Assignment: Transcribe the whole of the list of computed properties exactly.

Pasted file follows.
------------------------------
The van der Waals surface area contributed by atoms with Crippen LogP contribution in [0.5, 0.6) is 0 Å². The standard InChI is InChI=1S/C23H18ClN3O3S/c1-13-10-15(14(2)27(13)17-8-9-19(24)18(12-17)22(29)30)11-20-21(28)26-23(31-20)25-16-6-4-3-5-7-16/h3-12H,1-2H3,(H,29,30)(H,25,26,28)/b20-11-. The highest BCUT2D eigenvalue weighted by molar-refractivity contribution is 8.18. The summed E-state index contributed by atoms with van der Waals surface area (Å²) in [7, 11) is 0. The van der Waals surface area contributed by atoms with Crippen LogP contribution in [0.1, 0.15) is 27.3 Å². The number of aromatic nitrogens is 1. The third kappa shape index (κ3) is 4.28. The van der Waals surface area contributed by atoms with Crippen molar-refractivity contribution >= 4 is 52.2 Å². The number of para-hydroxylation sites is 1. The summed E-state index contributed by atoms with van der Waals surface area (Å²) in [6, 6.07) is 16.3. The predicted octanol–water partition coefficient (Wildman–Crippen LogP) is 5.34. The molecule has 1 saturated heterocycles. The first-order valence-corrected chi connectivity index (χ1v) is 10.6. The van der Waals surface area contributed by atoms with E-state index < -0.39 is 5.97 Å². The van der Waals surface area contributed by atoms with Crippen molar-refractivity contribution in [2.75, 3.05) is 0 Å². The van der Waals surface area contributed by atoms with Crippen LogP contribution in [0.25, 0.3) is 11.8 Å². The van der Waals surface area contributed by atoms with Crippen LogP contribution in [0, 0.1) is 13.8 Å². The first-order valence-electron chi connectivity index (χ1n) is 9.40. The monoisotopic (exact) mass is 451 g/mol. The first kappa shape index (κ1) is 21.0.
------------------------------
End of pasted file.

The van der Waals surface area contributed by atoms with Crippen LogP contribution in [0.5, 0.6) is 0 Å². The standard InChI is InChI=1S/C23H18ClN3O3S/c1-13-10-15(14(2)27(13)17-8-9-19(24)18(12-17)22(29)30)11-20-21(28)26-23(31-20)25-16-6-4-3-5-7-16/h3-12H,1-2H3,(H,29,30)(H,25,26,28)/b20-11-. The highest BCUT2D eigenvalue weighted by molar-refractivity contribution is 8.18. The summed E-state index contributed by atoms with van der Waals surface area (Å²) in [7, 11) is 0. The van der Waals surface area contributed by atoms with Crippen LogP contribution in [0.1, 0.15) is 27.3 Å². The number of aromatic nitrogens is 1. The third kappa shape index (κ3) is 4.28. The van der Waals surface area contributed by atoms with Crippen molar-refractivity contribution >= 4 is 52.2 Å². The number of para-hydroxylation sites is 1. The summed E-state index contributed by atoms with van der Waals surface area (Å²) in [6, 6.07) is 16.3. The predicted octanol–water partition coefficient (Wildman–Crippen LogP) is 5.34. The molecule has 1 saturated heterocycles. The first-order valence-corrected chi connectivity index (χ1v) is 10.6. The van der Waals surface area contributed by atoms with E-state index < -0.39 is 5.97 Å². The van der Waals surface area contributed by atoms with Crippen molar-refractivity contribution in [2.75, 3.05) is 0 Å². The van der Waals surface area contributed by atoms with Crippen LogP contribution in [0.25, 0.3) is 11.8 Å². The van der Waals surface area contributed by atoms with Crippen LogP contribution in [0, 0.1) is 13.8 Å². The first-order valence-electron chi connectivity index (χ1n) is 9.40. The monoisotopic (exact) mass is 451 g/mol. The first kappa shape index (κ1) is 21.0.